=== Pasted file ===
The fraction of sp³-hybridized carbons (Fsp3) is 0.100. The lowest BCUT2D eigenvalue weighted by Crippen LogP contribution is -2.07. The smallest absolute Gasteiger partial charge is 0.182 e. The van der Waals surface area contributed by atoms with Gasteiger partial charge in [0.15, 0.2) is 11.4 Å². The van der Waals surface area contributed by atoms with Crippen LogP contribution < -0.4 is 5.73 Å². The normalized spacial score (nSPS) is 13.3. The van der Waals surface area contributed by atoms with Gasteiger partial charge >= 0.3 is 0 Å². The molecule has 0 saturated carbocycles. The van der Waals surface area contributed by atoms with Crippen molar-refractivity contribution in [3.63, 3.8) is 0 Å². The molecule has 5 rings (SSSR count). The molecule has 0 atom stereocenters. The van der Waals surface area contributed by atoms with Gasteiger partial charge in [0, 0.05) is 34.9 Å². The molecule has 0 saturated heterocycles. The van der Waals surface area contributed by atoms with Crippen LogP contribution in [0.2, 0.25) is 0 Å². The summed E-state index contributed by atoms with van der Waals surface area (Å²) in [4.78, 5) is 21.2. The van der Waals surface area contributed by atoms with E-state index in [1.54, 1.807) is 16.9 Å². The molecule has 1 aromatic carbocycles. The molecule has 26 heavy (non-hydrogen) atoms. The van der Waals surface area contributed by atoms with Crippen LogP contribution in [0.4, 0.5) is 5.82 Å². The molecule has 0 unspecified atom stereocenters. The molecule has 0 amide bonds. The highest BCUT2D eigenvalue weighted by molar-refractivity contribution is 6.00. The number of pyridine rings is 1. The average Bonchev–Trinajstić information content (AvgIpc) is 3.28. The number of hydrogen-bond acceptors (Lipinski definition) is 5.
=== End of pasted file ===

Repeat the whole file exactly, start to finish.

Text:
The fraction of sp³-hybridized carbons (Fsp3) is 0.100. The lowest BCUT2D eigenvalue weighted by Crippen LogP contribution is -2.07. The smallest absolute Gasteiger partial charge is 0.182 e. The van der Waals surface area contributed by atoms with Gasteiger partial charge in [0.15, 0.2) is 11.4 Å². The van der Waals surface area contributed by atoms with Crippen LogP contribution < -0.4 is 5.73 Å². The normalized spacial score (nSPS) is 13.3. The van der Waals surface area contributed by atoms with Gasteiger partial charge >= 0.3 is 0 Å². The molecule has 0 saturated carbocycles. The van der Waals surface area contributed by atoms with Crippen molar-refractivity contribution in [3.63, 3.8) is 0 Å². The molecule has 5 rings (SSSR count). The molecule has 0 atom stereocenters. The van der Waals surface area contributed by atoms with Gasteiger partial charge in [0, 0.05) is 34.9 Å². The molecule has 0 saturated heterocycles. The van der Waals surface area contributed by atoms with Crippen LogP contribution in [0.2, 0.25) is 0 Å². The summed E-state index contributed by atoms with van der Waals surface area (Å²) in [4.78, 5) is 21.2. The van der Waals surface area contributed by atoms with E-state index in [1.54, 1.807) is 16.9 Å². The molecule has 1 aromatic carbocycles. The molecule has 26 heavy (non-hydrogen) atoms. The van der Waals surface area contributed by atoms with Crippen LogP contribution in [0.4, 0.5) is 5.82 Å². The molecule has 0 unspecified atom stereocenters. The molecule has 0 amide bonds. The highest BCUT2D eigenvalue weighted by molar-refractivity contribution is 6.00. The number of pyridine rings is 1. The average Bonchev–Trinajstić information content (AvgIpc) is 3.28. The number of hydrogen-bond acceptors (Lipinski definition) is 5.